FIG. 1A is a partial, perspective cutaway view of a first embodiment of the present invention, an automobile wheel lighting assembly connected to an automobile wheel and power source.
FIG. 1B is an enlarged perspective view of the bracket of FIG. 1A.
FIG. 2 is an exploded, perspective view of a second embodiment of the present invention, an automobile wheel lighting assembly magnetically connectable to an automobile wheel.
FIG. 3 is a schematic diagram of a light color control mechanism for use with the present invention.
FIG. 4 is a schematic diagram of a light output pulsator circuit for use with the present invention.
FIG. 5 is a schematic diagram of a light output timer mechanism for use with the present invention.
For the purposes of promoting an understanding of the principles of the invention, reference will now be made to the embodiments illustrated in the drawings and specific language will be used to describe the same. It will nevertheless be understood that no limitation of the scope of the invention is thereby intended, such alterations and further modifications in the illustrated device, and such further applications of the principles of the invention as illustrated therein being contemplated as would normally occur to one skilled in the art to which the invention relates.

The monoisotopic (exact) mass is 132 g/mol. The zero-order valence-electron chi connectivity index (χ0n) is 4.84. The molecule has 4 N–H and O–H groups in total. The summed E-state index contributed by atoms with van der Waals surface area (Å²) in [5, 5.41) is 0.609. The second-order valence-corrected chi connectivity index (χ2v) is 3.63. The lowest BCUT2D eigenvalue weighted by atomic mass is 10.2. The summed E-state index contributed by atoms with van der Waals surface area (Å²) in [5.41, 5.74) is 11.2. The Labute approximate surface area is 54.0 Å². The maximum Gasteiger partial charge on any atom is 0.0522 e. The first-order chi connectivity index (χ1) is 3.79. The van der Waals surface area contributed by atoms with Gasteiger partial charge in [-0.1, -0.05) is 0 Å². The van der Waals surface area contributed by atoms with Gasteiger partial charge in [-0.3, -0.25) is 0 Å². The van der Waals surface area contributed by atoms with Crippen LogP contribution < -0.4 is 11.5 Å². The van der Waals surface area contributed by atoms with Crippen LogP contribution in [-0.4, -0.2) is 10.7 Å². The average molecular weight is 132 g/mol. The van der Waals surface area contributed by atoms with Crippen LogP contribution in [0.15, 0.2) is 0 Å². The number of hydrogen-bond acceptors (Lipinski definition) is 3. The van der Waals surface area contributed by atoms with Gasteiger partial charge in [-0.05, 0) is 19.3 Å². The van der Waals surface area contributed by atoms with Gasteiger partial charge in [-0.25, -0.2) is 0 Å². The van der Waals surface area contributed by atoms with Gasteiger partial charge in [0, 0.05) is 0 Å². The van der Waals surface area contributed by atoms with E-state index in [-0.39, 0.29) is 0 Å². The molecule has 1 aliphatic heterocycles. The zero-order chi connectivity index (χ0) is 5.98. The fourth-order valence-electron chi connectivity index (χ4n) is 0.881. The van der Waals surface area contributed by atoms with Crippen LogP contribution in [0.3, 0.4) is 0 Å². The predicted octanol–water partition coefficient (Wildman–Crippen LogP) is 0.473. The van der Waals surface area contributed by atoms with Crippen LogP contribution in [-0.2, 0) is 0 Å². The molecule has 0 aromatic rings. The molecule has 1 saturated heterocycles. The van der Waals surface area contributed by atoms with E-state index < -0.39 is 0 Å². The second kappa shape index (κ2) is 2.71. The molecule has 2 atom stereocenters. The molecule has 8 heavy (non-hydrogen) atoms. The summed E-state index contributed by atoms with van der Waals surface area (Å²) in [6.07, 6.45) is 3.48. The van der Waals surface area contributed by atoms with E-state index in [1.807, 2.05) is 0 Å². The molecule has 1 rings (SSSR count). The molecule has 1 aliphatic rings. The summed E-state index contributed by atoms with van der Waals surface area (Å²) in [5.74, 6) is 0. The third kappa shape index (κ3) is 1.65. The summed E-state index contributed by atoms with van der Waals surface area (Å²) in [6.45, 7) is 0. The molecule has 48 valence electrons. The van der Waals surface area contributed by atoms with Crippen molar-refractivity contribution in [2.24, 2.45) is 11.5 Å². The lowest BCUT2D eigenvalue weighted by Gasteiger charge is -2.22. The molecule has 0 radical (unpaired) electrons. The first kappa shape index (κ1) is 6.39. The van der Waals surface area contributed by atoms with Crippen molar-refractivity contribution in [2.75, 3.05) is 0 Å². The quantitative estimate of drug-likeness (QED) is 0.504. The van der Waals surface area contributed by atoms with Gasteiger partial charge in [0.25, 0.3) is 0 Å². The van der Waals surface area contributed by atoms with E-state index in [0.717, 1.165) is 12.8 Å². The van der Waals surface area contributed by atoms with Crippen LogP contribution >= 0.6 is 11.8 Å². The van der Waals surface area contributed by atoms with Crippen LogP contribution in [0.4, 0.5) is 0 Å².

FIG. 1A illustrates a first embodiment of the present invention, a wheel lighting assembly 10 having one or more light sources 12 attached to a bracket 14. Electrically conducting wires 16 connect the light sources 12 to any convenient power source. As shown in FIG. 1, wire 16 connects to an automobile transfer box 18 which is in turn connected to a battery 20. An actuator switch 22 is electrically connected to the transfer box 18 and can be used to actuate the flow of power from the battery 20 to the light sources 12. The actuator switch 22 may be a headlight activation control, or the actuator switch may be an independently dedicated actuator switch.
The bracket 14, as shown in detail in FIB. 1B, preferably includes a mounting aperture 26 formed therethrough. The bracket 14 may be attached to a brake caliper 28 by passing the caliper bolt 30 through the mounting aperture 26 and securing the mounting aperture 26 to the caliper 28 with a fastener 32. The bracket 14 is preferably a linear or arcuate member but may be a circular member. More preferably, the bracket 14 is connected to the brake caliper 28 such that it extends from the [bake]brake caliper 28 to position the light sources 12 behind an apertured portion of a wheel cover. The positioning of the bracket 14 may be varied by pivoting the bracket 14 relative the brake caliper 28, thereby adjusting the positioning of the light sources 12. When so positioned on the brake caliper 28, the wheel light assembly 10, when actuated, shines light from light sources 12 through a partially transparent wheel cover 34, such as through apertures 36 formed through wheel cover 34.
Light sources 12 are preferably high intensity light emitting diodes (LEDs), although any convenient light sources may be chosen. The LEDs 12 are preferably connected to the power source 20 in parallel, such that the failure of one LED 12 does not result in the failure of the entire wheel light assembly 10.
The transfer box 18 preferably includes a relay adapted to receive a control signal from actuator switch 22. Light source 12 has a first state (“on” or “shining”) and a second state (“off” or “not shining”). Receipt of the control signal by the relay preferably actuates a changing of the state of light source 12, such that receipt of the control signal either turns light source 12 on or off.